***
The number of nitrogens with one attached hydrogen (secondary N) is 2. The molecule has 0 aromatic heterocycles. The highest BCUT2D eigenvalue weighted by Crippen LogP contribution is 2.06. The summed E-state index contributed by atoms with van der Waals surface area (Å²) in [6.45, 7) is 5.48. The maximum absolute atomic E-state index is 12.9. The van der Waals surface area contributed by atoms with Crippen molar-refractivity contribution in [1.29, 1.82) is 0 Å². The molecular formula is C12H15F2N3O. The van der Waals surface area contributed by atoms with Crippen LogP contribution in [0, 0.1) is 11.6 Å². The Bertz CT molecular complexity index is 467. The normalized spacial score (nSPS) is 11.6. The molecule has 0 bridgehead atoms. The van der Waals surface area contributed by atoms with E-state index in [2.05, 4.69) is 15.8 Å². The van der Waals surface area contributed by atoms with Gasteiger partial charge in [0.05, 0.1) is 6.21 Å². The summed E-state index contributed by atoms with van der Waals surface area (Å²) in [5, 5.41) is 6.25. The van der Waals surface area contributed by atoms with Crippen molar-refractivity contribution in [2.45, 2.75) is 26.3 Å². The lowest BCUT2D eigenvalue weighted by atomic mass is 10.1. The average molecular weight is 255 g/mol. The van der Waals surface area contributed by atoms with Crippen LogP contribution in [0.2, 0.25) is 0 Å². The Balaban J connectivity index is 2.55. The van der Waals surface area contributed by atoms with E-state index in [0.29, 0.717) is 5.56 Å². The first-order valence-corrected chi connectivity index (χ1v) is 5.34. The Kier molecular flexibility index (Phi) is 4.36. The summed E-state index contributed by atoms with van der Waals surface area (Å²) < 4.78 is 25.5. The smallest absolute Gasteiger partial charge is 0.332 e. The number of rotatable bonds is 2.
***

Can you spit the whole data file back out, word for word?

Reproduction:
The number of nitrogens with one attached hydrogen (secondary N) is 2. The molecule has 0 aromatic heterocycles. The highest BCUT2D eigenvalue weighted by Crippen LogP contribution is 2.06. The summed E-state index contributed by atoms with van der Waals surface area (Å²) in [6.45, 7) is 5.48. The maximum absolute atomic E-state index is 12.9. The van der Waals surface area contributed by atoms with Crippen molar-refractivity contribution in [1.29, 1.82) is 0 Å². The molecular formula is C12H15F2N3O. The van der Waals surface area contributed by atoms with Crippen LogP contribution in [0, 0.1) is 11.6 Å². The Bertz CT molecular complexity index is 467. The normalized spacial score (nSPS) is 11.6. The molecule has 0 bridgehead atoms. The van der Waals surface area contributed by atoms with E-state index in [2.05, 4.69) is 15.8 Å². The van der Waals surface area contributed by atoms with Gasteiger partial charge in [0.05, 0.1) is 6.21 Å². The summed E-state index contributed by atoms with van der Waals surface area (Å²) in [5, 5.41) is 6.25. The van der Waals surface area contributed by atoms with Crippen molar-refractivity contribution in [2.45, 2.75) is 26.3 Å². The lowest BCUT2D eigenvalue weighted by atomic mass is 10.1. The average molecular weight is 255 g/mol. The van der Waals surface area contributed by atoms with Crippen LogP contribution in [0.2, 0.25) is 0 Å². The Balaban J connectivity index is 2.55. The van der Waals surface area contributed by atoms with E-state index in [0.29, 0.717) is 5.56 Å². The first-order valence-corrected chi connectivity index (χ1v) is 5.34. The Kier molecular flexibility index (Phi) is 4.36. The summed E-state index contributed by atoms with van der Waals surface area (Å²) < 4.78 is 25.5. The smallest absolute Gasteiger partial charge is 0.332 e. The number of rotatable bonds is 2.